10.       THAT I verily believe the application for transfer of the case by the defendant is made on a wrong premise of the law in terms of O. 1.r.5(1) High Court (Commercial Division) Rules 2007 and wrong understanding by the defendant of the facts of claim.

11.      THAT I accordingly verily believe that transferring the case to the Commercial Division presupposes a pre-judgment that this action is based on a banking financial service and not on detinue and not even on a failure to provide financial service and that pre-judgment is made before the full facts are placed before the honourable Court and that pre-judgment will mean the plaintiff will say the Court has already concluded that the plaintiff 's claim of non-existent banking relationship has failed.

12.       WHEREFORE I pray that the application for transfer be dismissed with costs. "

The submissions by Counsel Mtonga were concise and brief. He begun by contending that the statement of claim shows that the claim by the Plaintiff arises from a banking relationship. He then referred the Court to Order 1, r.5 of the High Court (Commercial Division) Rules [hereinafter referred to as the "Rules"] which gives a definition of a commercial matter. In his view, the present proceedings fall squarely within the scope of a commercial matter as defined by Order 1, r.5 of the Rules. He specifically alluded to paragraphs (i) of Order 1, r. 5 of the Rules which defines a commercial matter as being "a civil matter of commercial significance arising out of or connected with any relationship of a commercial or business nature, whether contractual or not, including but not limited to (i) banking, negotiable instrument, international credit and similar financial services" .

That being the case, Counsel Mtonga proceeded to contend that the provisions of Order 1, r.4 (3) of the Rules must be allowed to apply with full force. Order 1, r.4

(3) reads as follows:

"No commercial matter over which the Commercial Division has jurisdiction in terms of these rules shall be commenced in any other Court or Division of the High Court."

To buttress his submissions, Counsel Mtonga cited the case of Hetherwick Mbale v. Hissan Maganga, Misc Civil Appeal Cause 21 of 2013 (Unreported: 1st June 2015) as authority for the proposition that a commercial matter should be dealt with in the Commercial Division unless there are compelling reasons for doing otherwise.

The oral submissions by Counsel Banda followed very closely the "arguments" set out in the Plaintiff s Affidavit in Opposition. He maintained his contention that, as the commercial transaction between the Plaintiff and the Defendant had failed to take place, the matter before this Court not a banking matter: "it does not arise from a bank relationship or banking financial service". It was thus argued that the matter does not fall within Order 1, r. 5(i) of the Rules

Having considered the submissions by Counsel, I wish to start by observing that it is clear that both parties are not yet aware of the enactment of Act No. 23 of 2016, namely, the Courts (Amendment) Act, 2016 [hereinafter referred to as the "Amendment Act"]. Sections 2 and 3 of the Amendment Act are relevant. Section 2 of the Amendment Act amends section 2 of the Courts Act by inserting therein the following new definitions:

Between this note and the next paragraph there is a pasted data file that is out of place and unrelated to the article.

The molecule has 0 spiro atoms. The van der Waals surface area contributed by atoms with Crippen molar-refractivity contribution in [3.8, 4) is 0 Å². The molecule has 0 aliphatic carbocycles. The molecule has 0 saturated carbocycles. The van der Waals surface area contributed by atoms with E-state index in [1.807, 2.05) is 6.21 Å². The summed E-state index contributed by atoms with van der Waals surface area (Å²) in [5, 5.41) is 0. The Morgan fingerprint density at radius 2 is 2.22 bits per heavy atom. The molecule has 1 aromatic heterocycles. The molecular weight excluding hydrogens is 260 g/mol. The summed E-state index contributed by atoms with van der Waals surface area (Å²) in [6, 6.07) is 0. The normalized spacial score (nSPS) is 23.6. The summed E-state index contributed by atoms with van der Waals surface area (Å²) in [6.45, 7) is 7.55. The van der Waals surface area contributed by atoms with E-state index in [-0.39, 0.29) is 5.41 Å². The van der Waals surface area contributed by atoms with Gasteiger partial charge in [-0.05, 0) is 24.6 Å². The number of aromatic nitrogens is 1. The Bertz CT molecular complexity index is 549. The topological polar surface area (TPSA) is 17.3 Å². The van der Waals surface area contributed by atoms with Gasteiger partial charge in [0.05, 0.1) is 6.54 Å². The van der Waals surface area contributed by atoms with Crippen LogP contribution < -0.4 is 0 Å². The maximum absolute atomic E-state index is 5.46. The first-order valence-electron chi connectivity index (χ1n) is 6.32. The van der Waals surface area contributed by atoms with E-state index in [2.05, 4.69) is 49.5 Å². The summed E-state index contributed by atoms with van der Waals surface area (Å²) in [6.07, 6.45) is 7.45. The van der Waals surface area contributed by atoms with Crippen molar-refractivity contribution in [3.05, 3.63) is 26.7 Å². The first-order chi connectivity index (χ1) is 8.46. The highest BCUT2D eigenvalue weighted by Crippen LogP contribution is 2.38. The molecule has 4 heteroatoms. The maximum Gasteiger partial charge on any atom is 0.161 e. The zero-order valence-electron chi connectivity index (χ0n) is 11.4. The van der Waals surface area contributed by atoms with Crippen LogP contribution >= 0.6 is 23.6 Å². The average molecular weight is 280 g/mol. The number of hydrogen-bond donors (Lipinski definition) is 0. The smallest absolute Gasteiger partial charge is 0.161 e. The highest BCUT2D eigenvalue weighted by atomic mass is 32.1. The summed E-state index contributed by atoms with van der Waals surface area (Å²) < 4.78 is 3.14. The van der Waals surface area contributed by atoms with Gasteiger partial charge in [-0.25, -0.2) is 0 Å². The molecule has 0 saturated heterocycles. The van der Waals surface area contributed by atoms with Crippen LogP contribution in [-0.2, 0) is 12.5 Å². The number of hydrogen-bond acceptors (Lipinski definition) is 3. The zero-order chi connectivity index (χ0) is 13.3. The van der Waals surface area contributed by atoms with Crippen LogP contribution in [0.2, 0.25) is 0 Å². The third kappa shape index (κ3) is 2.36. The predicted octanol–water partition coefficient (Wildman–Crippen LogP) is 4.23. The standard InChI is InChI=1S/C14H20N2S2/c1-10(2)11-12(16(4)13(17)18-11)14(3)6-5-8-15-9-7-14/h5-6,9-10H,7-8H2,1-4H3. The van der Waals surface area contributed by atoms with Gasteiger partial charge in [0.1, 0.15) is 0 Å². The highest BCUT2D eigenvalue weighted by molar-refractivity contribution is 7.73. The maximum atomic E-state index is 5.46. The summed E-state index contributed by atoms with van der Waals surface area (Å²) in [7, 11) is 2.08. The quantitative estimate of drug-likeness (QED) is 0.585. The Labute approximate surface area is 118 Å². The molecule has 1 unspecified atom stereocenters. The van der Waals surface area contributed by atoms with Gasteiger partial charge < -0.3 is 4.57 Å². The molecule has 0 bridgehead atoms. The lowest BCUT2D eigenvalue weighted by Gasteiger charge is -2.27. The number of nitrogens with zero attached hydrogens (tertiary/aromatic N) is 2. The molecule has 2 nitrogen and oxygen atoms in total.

"Civil matter" means a civil matter that is not a commercial, criminal, family or probate matter",-

"commercial matter" means a civil matter of commercial significance arising out of or connected with any relationship of commercial or business nature, whether contractual or not. including-

(a)        The formation or governance of a business or commercial organization,-

(b)     The contractual relationship of a business or commercial organization,-

(c)        Liabilities arising from commercial or business transactions ;

(d)        The restructuring or payment of commercial debts,-

(e)        The winding up of companies or bankruptcy of persons,-

(/)      The enforcement or review of commercial arbitration award,-

(g)        The enforcement of foreign judgments of commercial matters subject to the provisions of the law;

(h)     The supply or exchange of goods and services,-

(i)        Banking, negotiable instruments, international credit and similar financial services.

(j) Insurance services,- or

(k) The operation of stock and foreign exchange markets, in the event of doubt as to whether a matter is commercial or not the judge at the outset or during the course of the act ion, shall have power to resolve the issue" ,-

"Criminal matter" means a matter requiring a person to answer for an offence under any written law other than revenue law;

"Family matter" means a civil matter which concerns the entry, subsistence and exit from a marriage, and incidental matters thereto,-

"Probate matter" means a civil matter which concerns succession to or inheritance of property and incidental matters,-

"Revenue matter" means a civil or criminal matter which concerns taxes, duties, fees , levies, fines or other monies imposed by or collected under the written laws set out under the Malawi Revenue Authority Act . "

Section 3 of the Courts (Amendment) Act amends the Courts Act by inserting therein, immediately after section 6, section 6A which establishes, in subsection (1), five divisions of the High Court as follows:

(a)        The Civil Division which shall hear civil matters not provided for under another Division of the High Court;

(b)       The Commercial Division which shall hear any commercial matter;